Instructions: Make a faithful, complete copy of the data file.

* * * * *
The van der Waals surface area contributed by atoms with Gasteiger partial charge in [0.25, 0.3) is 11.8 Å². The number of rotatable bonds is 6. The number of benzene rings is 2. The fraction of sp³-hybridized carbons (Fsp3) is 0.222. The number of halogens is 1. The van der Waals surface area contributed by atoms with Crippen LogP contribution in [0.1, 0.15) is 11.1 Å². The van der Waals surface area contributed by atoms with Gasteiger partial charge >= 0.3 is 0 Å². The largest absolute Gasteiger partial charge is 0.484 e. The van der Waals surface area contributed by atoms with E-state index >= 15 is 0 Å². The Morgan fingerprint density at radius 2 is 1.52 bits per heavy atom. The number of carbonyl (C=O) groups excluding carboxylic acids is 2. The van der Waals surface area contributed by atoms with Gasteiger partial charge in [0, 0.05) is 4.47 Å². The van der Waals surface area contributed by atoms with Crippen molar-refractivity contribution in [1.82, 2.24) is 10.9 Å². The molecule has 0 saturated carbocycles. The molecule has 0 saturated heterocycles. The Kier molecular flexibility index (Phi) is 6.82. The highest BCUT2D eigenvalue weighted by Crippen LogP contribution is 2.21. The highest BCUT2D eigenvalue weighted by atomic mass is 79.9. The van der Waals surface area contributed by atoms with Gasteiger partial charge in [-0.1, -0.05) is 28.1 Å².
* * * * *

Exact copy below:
The van der Waals surface area contributed by atoms with Gasteiger partial charge in [0.25, 0.3) is 11.8 Å². The number of rotatable bonds is 6. The number of benzene rings is 2. The fraction of sp³-hybridized carbons (Fsp3) is 0.222. The number of halogens is 1. The van der Waals surface area contributed by atoms with Crippen LogP contribution in [0.1, 0.15) is 11.1 Å². The van der Waals surface area contributed by atoms with Gasteiger partial charge >= 0.3 is 0 Å². The largest absolute Gasteiger partial charge is 0.484 e. The van der Waals surface area contributed by atoms with E-state index >= 15 is 0 Å². The Morgan fingerprint density at radius 2 is 1.52 bits per heavy atom. The number of carbonyl (C=O) groups excluding carboxylic acids is 2. The van der Waals surface area contributed by atoms with Gasteiger partial charge in [0, 0.05) is 4.47 Å². The van der Waals surface area contributed by atoms with Crippen molar-refractivity contribution in [1.82, 2.24) is 10.9 Å². The molecule has 0 saturated carbocycles. The molecule has 0 saturated heterocycles. The Kier molecular flexibility index (Phi) is 6.82. The highest BCUT2D eigenvalue weighted by Crippen LogP contribution is 2.21. The highest BCUT2D eigenvalue weighted by atomic mass is 79.9. The van der Waals surface area contributed by atoms with Gasteiger partial charge in [-0.1, -0.05) is 28.1 Å².